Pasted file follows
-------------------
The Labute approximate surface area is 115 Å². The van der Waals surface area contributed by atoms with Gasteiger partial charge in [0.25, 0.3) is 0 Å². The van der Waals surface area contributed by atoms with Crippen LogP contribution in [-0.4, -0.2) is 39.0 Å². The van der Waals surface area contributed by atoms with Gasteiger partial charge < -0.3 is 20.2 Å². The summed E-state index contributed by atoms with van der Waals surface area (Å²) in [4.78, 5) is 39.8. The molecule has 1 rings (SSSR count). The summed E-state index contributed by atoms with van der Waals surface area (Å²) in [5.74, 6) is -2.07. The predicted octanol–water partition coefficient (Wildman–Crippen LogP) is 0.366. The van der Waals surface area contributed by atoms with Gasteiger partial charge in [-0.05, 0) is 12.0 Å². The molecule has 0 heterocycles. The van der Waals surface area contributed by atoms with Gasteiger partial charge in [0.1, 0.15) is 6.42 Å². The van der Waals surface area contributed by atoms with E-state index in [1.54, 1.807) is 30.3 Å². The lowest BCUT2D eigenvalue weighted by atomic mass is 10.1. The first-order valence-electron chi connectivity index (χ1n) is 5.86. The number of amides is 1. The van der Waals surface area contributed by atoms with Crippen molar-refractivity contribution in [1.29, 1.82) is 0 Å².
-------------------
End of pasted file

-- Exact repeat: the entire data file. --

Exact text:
The Labute approximate surface area is 115 Å². The van der Waals surface area contributed by atoms with Gasteiger partial charge in [0.25, 0.3) is 0 Å². The van der Waals surface area contributed by atoms with Crippen LogP contribution in [-0.4, -0.2) is 39.0 Å². The van der Waals surface area contributed by atoms with Gasteiger partial charge < -0.3 is 20.2 Å². The summed E-state index contributed by atoms with van der Waals surface area (Å²) in [4.78, 5) is 39.8. The molecule has 1 rings (SSSR count). The summed E-state index contributed by atoms with van der Waals surface area (Å²) in [5.74, 6) is -2.07. The predicted octanol–water partition coefficient (Wildman–Crippen LogP) is 0.366. The van der Waals surface area contributed by atoms with Gasteiger partial charge in [-0.05, 0) is 12.0 Å². The molecule has 0 heterocycles. The van der Waals surface area contributed by atoms with Gasteiger partial charge in [0.1, 0.15) is 6.42 Å². The van der Waals surface area contributed by atoms with E-state index in [1.54, 1.807) is 30.3 Å². The lowest BCUT2D eigenvalue weighted by atomic mass is 10.1. The first-order valence-electron chi connectivity index (χ1n) is 5.86. The number of amides is 1. The van der Waals surface area contributed by atoms with Crippen molar-refractivity contribution in [1.29, 1.82) is 0 Å².